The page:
Never underestimate the power — or the raw satisfaction — of getting even, of settling the score with smug “sophisticates” who think they’re better than “ordinary” Americans. That’s why Donald Trump is so popular even now, even after all the harm he has done to his party, even though he, more than anyone else, may be responsible for the progressive agenda that President BidenJoe Biden Irish PM tests positive for COVID-19 during visit to DC CNN anchor breaks down talking to Ukrainian father whose family was killed Graham introduces resolution urging Biden to help send jets to Ukraine MORE is pursuing. Trump, after all, is why Biden is president.

Sure, some Republicans hold their nose and vote for him. But that’s not how the committed see him. They would gladly make room on Mt. Rushmore for Donald Trump’s face — and if you’re wondering, I mean that literally. Never mind that he’s a wrecking ball that has given his political foes one gift after another — the House, the Senate, the presidency. Trump loyalists stick by him. None of his abrasiveness matters to them. If anything, that’s another reason they like him.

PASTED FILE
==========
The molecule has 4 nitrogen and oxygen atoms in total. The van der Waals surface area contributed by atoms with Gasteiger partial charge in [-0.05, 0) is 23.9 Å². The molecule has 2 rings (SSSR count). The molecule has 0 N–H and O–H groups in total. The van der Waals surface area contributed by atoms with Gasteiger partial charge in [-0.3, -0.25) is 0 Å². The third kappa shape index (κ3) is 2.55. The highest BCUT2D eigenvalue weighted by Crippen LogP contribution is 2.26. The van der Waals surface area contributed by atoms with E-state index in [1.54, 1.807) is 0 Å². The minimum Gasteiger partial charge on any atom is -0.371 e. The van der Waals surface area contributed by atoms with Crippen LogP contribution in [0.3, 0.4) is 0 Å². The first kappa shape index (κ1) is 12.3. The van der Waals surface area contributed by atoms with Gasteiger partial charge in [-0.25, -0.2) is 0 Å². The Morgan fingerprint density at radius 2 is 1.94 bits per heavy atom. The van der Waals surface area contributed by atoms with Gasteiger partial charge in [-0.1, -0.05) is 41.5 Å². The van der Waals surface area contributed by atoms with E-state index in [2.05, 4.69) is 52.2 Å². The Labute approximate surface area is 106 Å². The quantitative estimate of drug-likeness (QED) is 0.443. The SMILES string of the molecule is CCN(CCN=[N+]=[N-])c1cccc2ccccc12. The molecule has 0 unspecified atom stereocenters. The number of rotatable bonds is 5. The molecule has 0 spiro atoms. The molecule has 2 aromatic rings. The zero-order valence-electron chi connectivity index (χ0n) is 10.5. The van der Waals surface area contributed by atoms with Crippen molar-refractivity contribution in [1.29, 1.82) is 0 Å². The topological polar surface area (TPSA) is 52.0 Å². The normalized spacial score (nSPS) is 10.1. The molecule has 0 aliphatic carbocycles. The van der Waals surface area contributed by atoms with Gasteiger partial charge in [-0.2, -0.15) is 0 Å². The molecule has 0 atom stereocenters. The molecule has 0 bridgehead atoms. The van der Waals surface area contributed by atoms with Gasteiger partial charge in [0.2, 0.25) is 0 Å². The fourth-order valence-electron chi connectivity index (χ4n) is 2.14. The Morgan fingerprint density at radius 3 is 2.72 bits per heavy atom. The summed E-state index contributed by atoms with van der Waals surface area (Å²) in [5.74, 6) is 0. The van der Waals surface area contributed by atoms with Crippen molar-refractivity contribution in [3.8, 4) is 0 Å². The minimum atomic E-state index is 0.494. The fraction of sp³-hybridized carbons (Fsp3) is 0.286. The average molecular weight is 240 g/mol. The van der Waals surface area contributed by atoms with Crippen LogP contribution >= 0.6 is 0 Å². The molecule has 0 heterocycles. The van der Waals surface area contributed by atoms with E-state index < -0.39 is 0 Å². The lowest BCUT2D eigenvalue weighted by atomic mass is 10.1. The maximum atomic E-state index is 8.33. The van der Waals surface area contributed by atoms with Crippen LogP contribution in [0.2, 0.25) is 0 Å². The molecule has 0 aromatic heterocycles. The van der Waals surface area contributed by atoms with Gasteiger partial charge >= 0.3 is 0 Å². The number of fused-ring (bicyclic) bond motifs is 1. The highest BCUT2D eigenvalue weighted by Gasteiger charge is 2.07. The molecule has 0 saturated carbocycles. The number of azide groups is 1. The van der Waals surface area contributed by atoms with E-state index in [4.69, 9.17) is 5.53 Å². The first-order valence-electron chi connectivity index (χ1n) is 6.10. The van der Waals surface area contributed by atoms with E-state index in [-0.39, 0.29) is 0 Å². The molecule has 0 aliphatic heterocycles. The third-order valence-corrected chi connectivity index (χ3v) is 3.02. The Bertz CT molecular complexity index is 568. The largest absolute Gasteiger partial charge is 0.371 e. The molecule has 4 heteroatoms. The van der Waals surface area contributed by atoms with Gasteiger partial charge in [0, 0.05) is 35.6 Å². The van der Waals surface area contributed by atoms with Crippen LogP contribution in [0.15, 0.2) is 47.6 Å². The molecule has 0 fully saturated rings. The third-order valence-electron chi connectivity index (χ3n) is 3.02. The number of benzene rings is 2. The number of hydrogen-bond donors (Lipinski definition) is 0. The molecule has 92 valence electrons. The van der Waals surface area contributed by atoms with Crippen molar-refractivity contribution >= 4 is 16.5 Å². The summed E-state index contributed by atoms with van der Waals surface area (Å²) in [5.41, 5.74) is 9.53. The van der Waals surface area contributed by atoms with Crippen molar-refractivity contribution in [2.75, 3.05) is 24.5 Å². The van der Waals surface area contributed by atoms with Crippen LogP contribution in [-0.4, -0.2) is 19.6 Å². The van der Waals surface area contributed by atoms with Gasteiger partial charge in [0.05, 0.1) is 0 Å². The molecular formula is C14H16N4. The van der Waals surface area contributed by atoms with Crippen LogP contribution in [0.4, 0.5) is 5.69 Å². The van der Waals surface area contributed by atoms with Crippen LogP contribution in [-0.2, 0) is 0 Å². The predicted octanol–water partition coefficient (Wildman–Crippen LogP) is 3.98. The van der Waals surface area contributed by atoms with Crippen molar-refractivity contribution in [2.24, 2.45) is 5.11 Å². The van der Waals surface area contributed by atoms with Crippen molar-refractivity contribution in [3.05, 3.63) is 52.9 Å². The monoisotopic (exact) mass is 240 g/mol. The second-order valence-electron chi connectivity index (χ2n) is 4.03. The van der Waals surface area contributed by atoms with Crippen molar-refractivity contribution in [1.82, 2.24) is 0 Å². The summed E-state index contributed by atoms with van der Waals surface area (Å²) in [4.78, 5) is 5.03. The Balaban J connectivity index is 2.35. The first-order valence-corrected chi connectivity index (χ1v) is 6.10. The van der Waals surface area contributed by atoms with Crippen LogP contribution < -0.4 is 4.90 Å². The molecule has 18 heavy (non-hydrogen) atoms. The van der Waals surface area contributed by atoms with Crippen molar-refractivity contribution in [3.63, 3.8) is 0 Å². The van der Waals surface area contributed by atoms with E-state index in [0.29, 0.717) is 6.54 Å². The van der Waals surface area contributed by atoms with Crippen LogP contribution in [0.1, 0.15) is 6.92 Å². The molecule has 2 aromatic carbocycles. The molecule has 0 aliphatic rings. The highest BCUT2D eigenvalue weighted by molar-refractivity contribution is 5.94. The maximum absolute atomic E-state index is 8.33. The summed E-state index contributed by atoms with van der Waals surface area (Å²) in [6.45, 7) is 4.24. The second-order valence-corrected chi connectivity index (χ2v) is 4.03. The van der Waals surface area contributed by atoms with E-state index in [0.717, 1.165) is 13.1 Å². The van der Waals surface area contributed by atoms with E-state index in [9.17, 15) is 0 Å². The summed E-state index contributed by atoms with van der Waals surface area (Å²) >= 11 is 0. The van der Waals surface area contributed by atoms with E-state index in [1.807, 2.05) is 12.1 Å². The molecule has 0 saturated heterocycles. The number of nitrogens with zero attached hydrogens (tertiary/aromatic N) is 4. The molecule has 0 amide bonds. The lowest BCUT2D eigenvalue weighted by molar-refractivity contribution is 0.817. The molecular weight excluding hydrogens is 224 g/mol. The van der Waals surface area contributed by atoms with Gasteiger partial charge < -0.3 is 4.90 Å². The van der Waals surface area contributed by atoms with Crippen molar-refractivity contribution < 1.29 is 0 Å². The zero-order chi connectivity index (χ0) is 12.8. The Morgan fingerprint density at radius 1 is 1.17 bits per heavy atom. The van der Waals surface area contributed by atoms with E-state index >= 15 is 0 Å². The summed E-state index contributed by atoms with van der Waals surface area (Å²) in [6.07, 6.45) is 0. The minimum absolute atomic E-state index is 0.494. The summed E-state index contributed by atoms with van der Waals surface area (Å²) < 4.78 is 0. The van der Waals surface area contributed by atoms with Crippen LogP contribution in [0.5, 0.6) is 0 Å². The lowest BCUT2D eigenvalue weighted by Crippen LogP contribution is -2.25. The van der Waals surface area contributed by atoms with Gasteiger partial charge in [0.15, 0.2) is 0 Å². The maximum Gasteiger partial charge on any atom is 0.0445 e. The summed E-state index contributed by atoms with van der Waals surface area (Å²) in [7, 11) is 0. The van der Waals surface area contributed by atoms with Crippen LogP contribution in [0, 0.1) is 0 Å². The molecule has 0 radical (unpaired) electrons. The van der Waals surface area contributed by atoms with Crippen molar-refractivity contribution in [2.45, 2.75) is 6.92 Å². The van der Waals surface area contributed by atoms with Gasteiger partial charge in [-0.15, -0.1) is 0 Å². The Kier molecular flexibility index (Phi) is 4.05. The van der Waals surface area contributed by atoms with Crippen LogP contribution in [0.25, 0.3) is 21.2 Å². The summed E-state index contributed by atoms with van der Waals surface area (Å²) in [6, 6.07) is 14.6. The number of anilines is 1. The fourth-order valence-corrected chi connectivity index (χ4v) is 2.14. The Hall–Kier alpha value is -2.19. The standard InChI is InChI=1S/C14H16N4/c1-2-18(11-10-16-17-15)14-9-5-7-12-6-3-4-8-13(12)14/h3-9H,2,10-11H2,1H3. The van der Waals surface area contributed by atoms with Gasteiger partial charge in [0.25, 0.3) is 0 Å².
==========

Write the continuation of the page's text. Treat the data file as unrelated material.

The way they see it, supporting Donald Trump doesn’t go against their best interests; supporting him is fundamental to their best interests. He makes alienated Americans feel something very important to them — that they matter.

That’s why, if he decides to run in 2024, he’ll almost certainly get the GOP nomination. And if he loses, again, to some liberal Democrat, he can always claim the election was stolen, again.  He’ll have plenty of admirers who will gladly believe him, again.

As I say, don’t ever underestimate the power of getting even, the power of settling scores with anyone who thinks they’re better than you. That’s something the “stable genius” figured out a long time ago — and may again.  

Bernard Goldberg is an Emmy and an Alfred I. duPont-Columbia University award-winning writer and journalist. He was a correspondent with HBO’s “Real Sports with Bryant Gumbel” for 22 years and previously worked as a reporter for CBS News and as an analyst for Fox News. He is the author of five books and publishes exclusive weekly columns, audio commentaries and Q&As on his Patreon page. Follow him on Twitter @BernardGoldberg.